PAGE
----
Having said that... I don't know if it was really necessary to kill Gwen off in the film. We already went through an entire trilogy where Gwen was a side character (at best), so her importance to the cinema version of Spidey was not necessarily as meaningful as her comic counterpart. Plus, Emma Stone was doing so well. It is sad see such an impressive actor (when there is such a dearth of female actors that have been shown to succeed in the superhero genre) be eliminated from a successful movie franchise.

    Regardless, if I were the writers and producers of comic book movies, I would be pulling my hair out right now. The fans become vociferously angry when super hero movies do not follow the source material closely (X-3, Man of Steel, etc.) yet at the same time become just as vociferously angry when they DO stick closely to the source material. They cannot win (unless your name is Joss Whedon).
    Last edited by RobinFan4880; 05-07-2014 at 04:47 PM.

  7. #7
    Junior Member
    Join Date
    May 2014
    Posts
    1

    Default

    Quote Originally Posted by GLFan5994 View Post
    Regardless, if I were the writers and producers of comic book movies, I would be pulling my hair out right now. The fans become vociferously angry when super hero movies do not follow the source material closely (X-3, Man of Steel, etc.) yet at the same time become just as vociferously angry when they DO stick closely to the source material. They cannot win (unless your name is Joss Whedon).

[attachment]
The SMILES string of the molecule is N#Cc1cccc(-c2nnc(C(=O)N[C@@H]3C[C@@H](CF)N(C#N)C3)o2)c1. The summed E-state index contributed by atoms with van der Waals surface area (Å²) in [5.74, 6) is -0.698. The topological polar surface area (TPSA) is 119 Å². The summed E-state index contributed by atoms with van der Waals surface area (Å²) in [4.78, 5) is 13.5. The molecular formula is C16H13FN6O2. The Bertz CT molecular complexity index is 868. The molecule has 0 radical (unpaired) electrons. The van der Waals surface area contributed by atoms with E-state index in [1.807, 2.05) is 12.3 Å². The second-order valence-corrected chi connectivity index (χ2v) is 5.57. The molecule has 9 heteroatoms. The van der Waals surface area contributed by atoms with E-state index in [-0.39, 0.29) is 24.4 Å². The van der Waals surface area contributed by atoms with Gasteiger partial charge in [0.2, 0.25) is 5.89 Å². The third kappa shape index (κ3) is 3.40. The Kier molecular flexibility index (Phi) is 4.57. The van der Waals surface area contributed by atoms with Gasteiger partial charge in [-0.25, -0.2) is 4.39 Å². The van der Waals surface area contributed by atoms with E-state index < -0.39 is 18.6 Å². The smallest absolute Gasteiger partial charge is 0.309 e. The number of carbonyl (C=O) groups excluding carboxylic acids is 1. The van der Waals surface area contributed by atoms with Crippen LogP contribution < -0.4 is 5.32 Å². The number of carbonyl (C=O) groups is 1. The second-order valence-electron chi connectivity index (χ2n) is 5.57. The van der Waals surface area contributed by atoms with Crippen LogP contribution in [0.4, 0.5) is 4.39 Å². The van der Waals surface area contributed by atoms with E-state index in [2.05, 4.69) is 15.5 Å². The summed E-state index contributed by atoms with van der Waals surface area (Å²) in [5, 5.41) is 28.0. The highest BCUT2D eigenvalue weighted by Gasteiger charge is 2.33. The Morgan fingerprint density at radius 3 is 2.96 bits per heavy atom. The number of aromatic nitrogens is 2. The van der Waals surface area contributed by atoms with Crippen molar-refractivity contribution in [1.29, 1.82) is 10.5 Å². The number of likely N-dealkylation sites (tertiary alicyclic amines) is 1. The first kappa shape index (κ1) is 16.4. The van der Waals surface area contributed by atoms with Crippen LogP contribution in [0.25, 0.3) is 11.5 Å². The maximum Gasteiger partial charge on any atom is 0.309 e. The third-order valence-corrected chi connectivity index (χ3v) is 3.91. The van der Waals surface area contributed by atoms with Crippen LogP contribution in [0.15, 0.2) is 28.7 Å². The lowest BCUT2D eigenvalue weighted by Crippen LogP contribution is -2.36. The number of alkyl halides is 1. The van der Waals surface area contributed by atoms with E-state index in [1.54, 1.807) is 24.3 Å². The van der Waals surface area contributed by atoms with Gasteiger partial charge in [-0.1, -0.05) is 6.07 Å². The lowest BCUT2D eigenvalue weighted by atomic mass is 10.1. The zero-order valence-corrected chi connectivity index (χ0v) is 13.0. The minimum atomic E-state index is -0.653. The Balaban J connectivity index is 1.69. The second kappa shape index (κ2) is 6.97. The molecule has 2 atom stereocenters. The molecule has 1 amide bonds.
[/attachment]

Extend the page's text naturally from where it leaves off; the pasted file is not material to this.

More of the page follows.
For what it's worth, I don't know of anybody that complained because about X-Men 3 because it didn't follow the comics. People complained about X3 largely because it was awful by most metrics you would judge a movie by. I even feel like Man of Steel would have gotten more of a pass with its major departure from the comics if the actual movie surrounding had been better.

  8. #8
    Hugger of Puppies Nirikins's Avatar
    Join Date
    Apr 2014
    Posts
    56

    Default

    Quote Originally Posted by sammi View Post
    Gwen Stacy is a function of Peter Parker's story, just like any of the other supporting characters. In her case, her function is to give Spider-Man someone to love, which when she's put in jeopardy raises the stakes beyond what you get when your average joe is mugged. The ultimate way to cash in on those stakes is to lose her entirely, which forces enormous character development in your central character. Everything in a story featuring a protagonist is there to serve the protagonist. It has nothing to do with her gender, except that men are more likely to feel that kind of intense love and attachment towards women than towards men. If Peter Parker loved Harry Osborn more than Gwen Stacy, he would've been the one falling from that bridge.
    Excellent first post, sammi! I have to agree with this wholeheartedly. The whole women in fridges issue is a legitimate concern for discussion. Trying to make it fit here feels like its being stretched to incredulity in order to fit the new politically correct mantra of this site while doing the actual issue a disservice.
    Last edited by Jonah Weiland; 05-08-2014 at 04:33 PM. Reason: Edited out quoted piece deleted earlier.

  9. #9
    Junior Member
    Join Date
    May 2014
    Posts
    3

    Default

    Quote Originally Posted by Nirikins View Post
    The whole women in fridges issue is a legitimate concern for discussion.